It is by far the best book I read for a very long time. John Bayley writes about his life with Iris Murdoch, who died of Alzheimer disease. Therefore his life with Iris has not been very easy before her death.
In ordinary memoirs or autobiographies the authors tend to distinguish their experiences in good or bad (lucky or unlucky) ones. And the majority will consider the same as good or bad.
John Bayley on the other hand looks at his life totally from his own point of view. He has no fix, preconceived opinions of what is good (lucky) or bad (unlucky). Every experience can be pleasant or unpleasant. He has a wholly unprejudiced way of looking at life.
Since reading this book I try to look at my life in the same way as John Bayley. This book has given me a lot, much more than any non-fiction book about how to lead a better life.
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15 of 16 people found the following review helpful
4.0 out of 5 stars Enjoyable uplifting read 1 Oct 2002
By A Customer
I was bought this book and only read it to be polite. However it was actually one of the best books I've read in 2 years. I've never read any Iris Murdoch books but am interested in doing so now. It is written in a very gentle relaxing manner but is quite compulsive. This couple have led a very unusual life together - at times hilariously eccentric. I wouldn't have chosen to read about somebody intelligent dying of Alzheimers as it would have seemed a little depressing however the book is very cheerful and uplifting.
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7 of 8 people found the following review helpful
4.0 out of 5 stars A most unlikely love story 19 Nov 2000
Format:Audio Cassette
An insight into the life,and illness of a famous philospher and a writer.A most unusual life. John Bayley a professor of English himself and madly in love with this most un-conventional lady,who was his wife. Writing about their marriage he says;"Cluless as I was I did know by then that Iris had several lovers,often apparently at the same time.I also intuted that she gave her favours out of admiration and respect.Men who werelike Gods for her,were also for her erotic beings,but sex was something she regarded as rather marginal ,not an end in itself." et throughout their life together and through the long and trying years when he nursed her through her terminal illness of Althziemers disease. If one needs to restore ones faith in human nature and the love and the goodness it is capable of ,this is the book to read.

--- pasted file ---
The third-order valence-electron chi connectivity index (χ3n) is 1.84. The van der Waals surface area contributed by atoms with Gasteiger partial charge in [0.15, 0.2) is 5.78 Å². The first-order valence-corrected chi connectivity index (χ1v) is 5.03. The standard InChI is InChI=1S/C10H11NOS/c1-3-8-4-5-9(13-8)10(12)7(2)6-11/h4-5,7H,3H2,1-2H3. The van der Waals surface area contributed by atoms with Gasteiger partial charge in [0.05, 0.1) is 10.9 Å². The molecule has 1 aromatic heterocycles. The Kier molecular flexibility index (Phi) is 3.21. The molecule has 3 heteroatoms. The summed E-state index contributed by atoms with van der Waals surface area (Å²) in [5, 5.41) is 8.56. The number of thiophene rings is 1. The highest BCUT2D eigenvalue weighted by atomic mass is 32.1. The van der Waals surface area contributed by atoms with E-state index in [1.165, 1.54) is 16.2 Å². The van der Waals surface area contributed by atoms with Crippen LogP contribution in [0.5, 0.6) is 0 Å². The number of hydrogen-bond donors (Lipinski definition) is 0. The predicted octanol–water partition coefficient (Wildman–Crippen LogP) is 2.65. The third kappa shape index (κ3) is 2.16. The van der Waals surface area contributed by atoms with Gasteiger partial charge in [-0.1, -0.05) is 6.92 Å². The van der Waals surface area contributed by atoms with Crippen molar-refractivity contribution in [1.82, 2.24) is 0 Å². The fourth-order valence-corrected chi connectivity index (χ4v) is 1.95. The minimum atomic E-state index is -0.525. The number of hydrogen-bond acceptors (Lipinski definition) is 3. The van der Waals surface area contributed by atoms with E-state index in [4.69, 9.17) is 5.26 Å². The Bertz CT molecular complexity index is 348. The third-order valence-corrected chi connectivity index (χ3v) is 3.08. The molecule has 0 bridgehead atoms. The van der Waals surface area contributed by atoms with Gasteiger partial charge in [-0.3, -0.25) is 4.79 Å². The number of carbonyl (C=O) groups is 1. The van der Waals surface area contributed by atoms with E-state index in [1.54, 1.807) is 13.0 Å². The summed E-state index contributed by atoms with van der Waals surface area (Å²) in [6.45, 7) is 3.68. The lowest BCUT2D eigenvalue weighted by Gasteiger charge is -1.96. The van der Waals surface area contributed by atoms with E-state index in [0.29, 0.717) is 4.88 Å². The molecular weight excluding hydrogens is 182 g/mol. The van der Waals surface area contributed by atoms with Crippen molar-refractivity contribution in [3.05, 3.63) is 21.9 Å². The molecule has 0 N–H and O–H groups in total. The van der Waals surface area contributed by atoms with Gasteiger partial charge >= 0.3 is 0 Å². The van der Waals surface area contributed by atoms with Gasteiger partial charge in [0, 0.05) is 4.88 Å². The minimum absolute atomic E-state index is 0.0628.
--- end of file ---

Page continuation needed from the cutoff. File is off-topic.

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4.0 out of 5 stars Interesting 28 Jun 2014
By Belinda
Format:Paperback|Verified Purchase
An interesting look into Iris's life through John's eyes. I think he has been very kind in some places going by the letters I have read of Iris's. Yet in many ways immensely honest. A brave account of their love.
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3.0 out of 5 stars Study related 10 Dec 2013
Format:Paperback|Verified Purchase
Lovely love story, our tutor kept referring to this book when I was doing my dementia course in Uni it really is quite thought provoking of what true love can really survive!!!
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5.0 out of 5 stars Iris 10 May 2011
A wonderful and articulate love story which makes you think. Life is never as you imagined, you just need to make the most of it.
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2 of 3 people found the following review helpful
5.0 out of 5 stars A moving account of the impact of Alzheimer's 21 Dec 1998
By A Customer
John Bayley, distinguished academic and critic, has been married to Dame Iris Murdoch, novelist and philosopher, for more than forty years. This book is not a formal biography, but a thoughtful and moving account of a long love affair and the impact on it of Alzheimer's disease. It is written with great tenderness, but leaves you with no illusions about the devestating impact this condition has made on the mind of this great novelist. One of the best things I have read all year.